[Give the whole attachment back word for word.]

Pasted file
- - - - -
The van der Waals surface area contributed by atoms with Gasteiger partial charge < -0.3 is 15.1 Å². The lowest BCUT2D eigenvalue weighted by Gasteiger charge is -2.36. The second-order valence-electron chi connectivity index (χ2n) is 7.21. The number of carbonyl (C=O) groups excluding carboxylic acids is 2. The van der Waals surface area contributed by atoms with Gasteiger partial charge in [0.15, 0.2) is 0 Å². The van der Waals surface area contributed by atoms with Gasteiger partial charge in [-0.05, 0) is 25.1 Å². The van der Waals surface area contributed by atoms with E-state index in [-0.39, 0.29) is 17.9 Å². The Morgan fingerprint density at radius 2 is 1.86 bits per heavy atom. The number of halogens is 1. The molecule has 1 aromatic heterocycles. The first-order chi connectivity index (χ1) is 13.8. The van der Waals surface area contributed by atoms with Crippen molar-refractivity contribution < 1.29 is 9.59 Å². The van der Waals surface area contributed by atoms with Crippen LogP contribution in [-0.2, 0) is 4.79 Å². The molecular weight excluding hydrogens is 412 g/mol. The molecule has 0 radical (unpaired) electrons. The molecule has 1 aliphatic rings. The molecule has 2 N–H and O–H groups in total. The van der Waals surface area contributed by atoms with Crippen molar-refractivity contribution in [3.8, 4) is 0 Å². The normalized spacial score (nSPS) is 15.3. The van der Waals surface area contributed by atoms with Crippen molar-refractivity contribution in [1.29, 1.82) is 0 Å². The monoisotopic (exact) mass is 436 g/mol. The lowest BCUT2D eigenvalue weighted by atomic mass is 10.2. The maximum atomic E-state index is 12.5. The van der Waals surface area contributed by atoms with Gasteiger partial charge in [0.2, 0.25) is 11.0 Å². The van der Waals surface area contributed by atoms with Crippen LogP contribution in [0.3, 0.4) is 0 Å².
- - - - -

The van der Waals surface area contributed by atoms with Gasteiger partial charge < -0.3 is 15.1 Å². The lowest BCUT2D eigenvalue weighted by Gasteiger charge is -2.36. The second-order valence-electron chi connectivity index (χ2n) is 7.21. The number of carbonyl (C=O) groups excluding carboxylic acids is 2. The van der Waals surface area contributed by atoms with Gasteiger partial charge in [0.15, 0.2) is 0 Å². The van der Waals surface area contributed by atoms with Gasteiger partial charge in [-0.05, 0) is 25.1 Å². The van der Waals surface area contributed by atoms with E-state index in [-0.39, 0.29) is 17.9 Å². The Morgan fingerprint density at radius 2 is 1.86 bits per heavy atom. The number of halogens is 1. The molecule has 1 aromatic heterocycles. The first-order chi connectivity index (χ1) is 13.8. The van der Waals surface area contributed by atoms with Crippen molar-refractivity contribution < 1.29 is 9.59 Å². The van der Waals surface area contributed by atoms with Crippen LogP contribution in [-0.2, 0) is 4.79 Å². The molecular weight excluding hydrogens is 412 g/mol. The molecule has 0 radical (unpaired) electrons. The molecule has 1 aliphatic rings. The molecule has 2 N–H and O–H groups in total. The van der Waals surface area contributed by atoms with Crippen molar-refractivity contribution in [3.8, 4) is 0 Å². The normalized spacial score (nSPS) is 15.3. The van der Waals surface area contributed by atoms with Crippen molar-refractivity contribution in [1.29, 1.82) is 0 Å². The monoisotopic (exact) mass is 436 g/mol. The lowest BCUT2D eigenvalue weighted by atomic mass is 10.2. The maximum atomic E-state index is 12.5. The van der Waals surface area contributed by atoms with Gasteiger partial charge in [0.2, 0.25) is 11.0 Å². The van der Waals surface area contributed by atoms with Crippen LogP contribution in [0.3, 0.4) is 0 Å².